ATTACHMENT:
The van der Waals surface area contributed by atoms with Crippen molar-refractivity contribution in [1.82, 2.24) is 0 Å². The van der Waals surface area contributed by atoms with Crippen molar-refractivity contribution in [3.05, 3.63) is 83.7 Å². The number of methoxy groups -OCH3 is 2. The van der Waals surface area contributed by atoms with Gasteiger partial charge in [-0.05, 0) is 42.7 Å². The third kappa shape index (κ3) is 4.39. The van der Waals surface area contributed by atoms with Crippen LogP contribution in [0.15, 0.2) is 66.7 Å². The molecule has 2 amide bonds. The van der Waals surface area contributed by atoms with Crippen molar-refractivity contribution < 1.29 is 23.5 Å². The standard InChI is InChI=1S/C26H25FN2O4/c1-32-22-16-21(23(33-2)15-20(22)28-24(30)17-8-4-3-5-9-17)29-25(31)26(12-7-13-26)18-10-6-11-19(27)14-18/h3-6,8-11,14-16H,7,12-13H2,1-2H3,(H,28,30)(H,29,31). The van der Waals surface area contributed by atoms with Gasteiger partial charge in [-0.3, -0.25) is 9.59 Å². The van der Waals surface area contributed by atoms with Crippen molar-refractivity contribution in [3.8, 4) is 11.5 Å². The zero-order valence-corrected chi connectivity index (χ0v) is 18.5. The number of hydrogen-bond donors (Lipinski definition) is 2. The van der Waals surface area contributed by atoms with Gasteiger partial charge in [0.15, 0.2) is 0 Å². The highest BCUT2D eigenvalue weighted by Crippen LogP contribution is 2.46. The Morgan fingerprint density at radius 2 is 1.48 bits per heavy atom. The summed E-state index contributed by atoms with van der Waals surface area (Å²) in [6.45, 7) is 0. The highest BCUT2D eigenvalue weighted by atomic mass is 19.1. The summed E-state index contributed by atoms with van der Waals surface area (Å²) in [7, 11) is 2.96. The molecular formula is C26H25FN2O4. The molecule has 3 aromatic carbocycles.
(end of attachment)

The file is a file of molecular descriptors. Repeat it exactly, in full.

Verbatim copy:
The van der Waals surface area contributed by atoms with Crippen molar-refractivity contribution in [1.82, 2.24) is 0 Å². The van der Waals surface area contributed by atoms with Crippen molar-refractivity contribution in [3.05, 3.63) is 83.7 Å². The number of methoxy groups -OCH3 is 2. The van der Waals surface area contributed by atoms with Gasteiger partial charge in [-0.05, 0) is 42.7 Å². The third kappa shape index (κ3) is 4.39. The van der Waals surface area contributed by atoms with Crippen LogP contribution in [0.15, 0.2) is 66.7 Å². The molecule has 2 amide bonds. The van der Waals surface area contributed by atoms with Crippen molar-refractivity contribution < 1.29 is 23.5 Å². The standard InChI is InChI=1S/C26H25FN2O4/c1-32-22-16-21(23(33-2)15-20(22)28-24(30)17-8-4-3-5-9-17)29-25(31)26(12-7-13-26)18-10-6-11-19(27)14-18/h3-6,8-11,14-16H,7,12-13H2,1-2H3,(H,28,30)(H,29,31). The van der Waals surface area contributed by atoms with Gasteiger partial charge in [-0.3, -0.25) is 9.59 Å². The van der Waals surface area contributed by atoms with Crippen molar-refractivity contribution in [3.8, 4) is 11.5 Å². The zero-order valence-corrected chi connectivity index (χ0v) is 18.5. The number of hydrogen-bond donors (Lipinski definition) is 2. The van der Waals surface area contributed by atoms with Gasteiger partial charge in [0.15, 0.2) is 0 Å². The highest BCUT2D eigenvalue weighted by Crippen LogP contribution is 2.46. The Morgan fingerprint density at radius 2 is 1.48 bits per heavy atom. The summed E-state index contributed by atoms with van der Waals surface area (Å²) in [6.45, 7) is 0. The highest BCUT2D eigenvalue weighted by atomic mass is 19.1. The summed E-state index contributed by atoms with van der Waals surface area (Å²) in [7, 11) is 2.96. The molecular formula is C26H25FN2O4. The molecule has 3 aromatic carbocycles.